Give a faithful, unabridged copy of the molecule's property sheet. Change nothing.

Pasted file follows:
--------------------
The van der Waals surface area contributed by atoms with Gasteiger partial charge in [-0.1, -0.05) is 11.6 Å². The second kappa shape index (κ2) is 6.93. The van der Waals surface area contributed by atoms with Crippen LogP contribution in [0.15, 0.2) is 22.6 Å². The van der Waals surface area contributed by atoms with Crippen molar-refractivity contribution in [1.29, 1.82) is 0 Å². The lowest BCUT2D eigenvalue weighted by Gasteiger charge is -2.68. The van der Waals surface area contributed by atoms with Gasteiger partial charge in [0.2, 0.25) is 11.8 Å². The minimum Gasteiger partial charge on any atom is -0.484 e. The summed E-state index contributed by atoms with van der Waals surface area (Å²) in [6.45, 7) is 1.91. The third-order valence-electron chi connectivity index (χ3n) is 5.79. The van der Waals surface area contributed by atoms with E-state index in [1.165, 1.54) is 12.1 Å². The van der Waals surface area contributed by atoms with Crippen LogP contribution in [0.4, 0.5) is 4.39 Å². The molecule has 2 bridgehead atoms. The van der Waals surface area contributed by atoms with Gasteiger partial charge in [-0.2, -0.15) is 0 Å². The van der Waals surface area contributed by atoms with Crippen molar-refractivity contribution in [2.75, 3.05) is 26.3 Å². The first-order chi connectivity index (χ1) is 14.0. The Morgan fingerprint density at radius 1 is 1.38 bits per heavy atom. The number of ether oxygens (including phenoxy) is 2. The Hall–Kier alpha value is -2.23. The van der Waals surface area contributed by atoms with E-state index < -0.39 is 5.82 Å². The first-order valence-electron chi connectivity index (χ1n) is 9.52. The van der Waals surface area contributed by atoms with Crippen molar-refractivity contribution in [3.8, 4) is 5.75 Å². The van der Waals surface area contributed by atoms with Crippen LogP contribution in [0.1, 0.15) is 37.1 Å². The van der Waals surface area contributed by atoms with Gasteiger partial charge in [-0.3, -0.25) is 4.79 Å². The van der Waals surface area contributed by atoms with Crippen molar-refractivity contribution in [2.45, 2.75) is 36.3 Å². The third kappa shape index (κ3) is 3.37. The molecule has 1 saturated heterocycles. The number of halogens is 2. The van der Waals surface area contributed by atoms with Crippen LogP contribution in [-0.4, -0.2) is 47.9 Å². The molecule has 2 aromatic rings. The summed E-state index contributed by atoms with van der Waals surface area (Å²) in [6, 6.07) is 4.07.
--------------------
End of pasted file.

The van der Waals surface area contributed by atoms with Gasteiger partial charge in [-0.1, -0.05) is 11.6 Å². The second kappa shape index (κ2) is 6.93. The van der Waals surface area contributed by atoms with Crippen LogP contribution in [0.15, 0.2) is 22.6 Å². The van der Waals surface area contributed by atoms with Crippen molar-refractivity contribution in [1.29, 1.82) is 0 Å². The lowest BCUT2D eigenvalue weighted by Gasteiger charge is -2.68. The van der Waals surface area contributed by atoms with Gasteiger partial charge in [0.2, 0.25) is 11.8 Å². The minimum Gasteiger partial charge on any atom is -0.484 e. The summed E-state index contributed by atoms with van der Waals surface area (Å²) in [6.45, 7) is 1.91. The third-order valence-electron chi connectivity index (χ3n) is 5.79. The van der Waals surface area contributed by atoms with E-state index in [1.165, 1.54) is 12.1 Å². The van der Waals surface area contributed by atoms with Crippen LogP contribution in [0.4, 0.5) is 4.39 Å². The molecule has 2 bridgehead atoms. The van der Waals surface area contributed by atoms with Gasteiger partial charge in [-0.2, -0.15) is 0 Å². The van der Waals surface area contributed by atoms with Crippen molar-refractivity contribution in [2.75, 3.05) is 26.3 Å². The first-order chi connectivity index (χ1) is 14.0. The Morgan fingerprint density at radius 1 is 1.38 bits per heavy atom. The number of ether oxygens (including phenoxy) is 2. The Hall–Kier alpha value is -2.23. The van der Waals surface area contributed by atoms with E-state index < -0.39 is 5.82 Å². The first-order valence-electron chi connectivity index (χ1n) is 9.52. The van der Waals surface area contributed by atoms with Crippen molar-refractivity contribution in [3.8, 4) is 5.75 Å². The van der Waals surface area contributed by atoms with Crippen LogP contribution in [0.1, 0.15) is 37.1 Å². The van der Waals surface area contributed by atoms with Gasteiger partial charge in [-0.3, -0.25) is 4.79 Å². The van der Waals surface area contributed by atoms with Crippen molar-refractivity contribution in [2.45, 2.75) is 36.3 Å². The third kappa shape index (κ3) is 3.37. The molecule has 1 saturated heterocycles. The number of halogens is 2. The van der Waals surface area contributed by atoms with Crippen LogP contribution in [-0.4, -0.2) is 47.9 Å². The molecule has 2 aromatic rings. The summed E-state index contributed by atoms with van der Waals surface area (Å²) in [6, 6.07) is 4.07.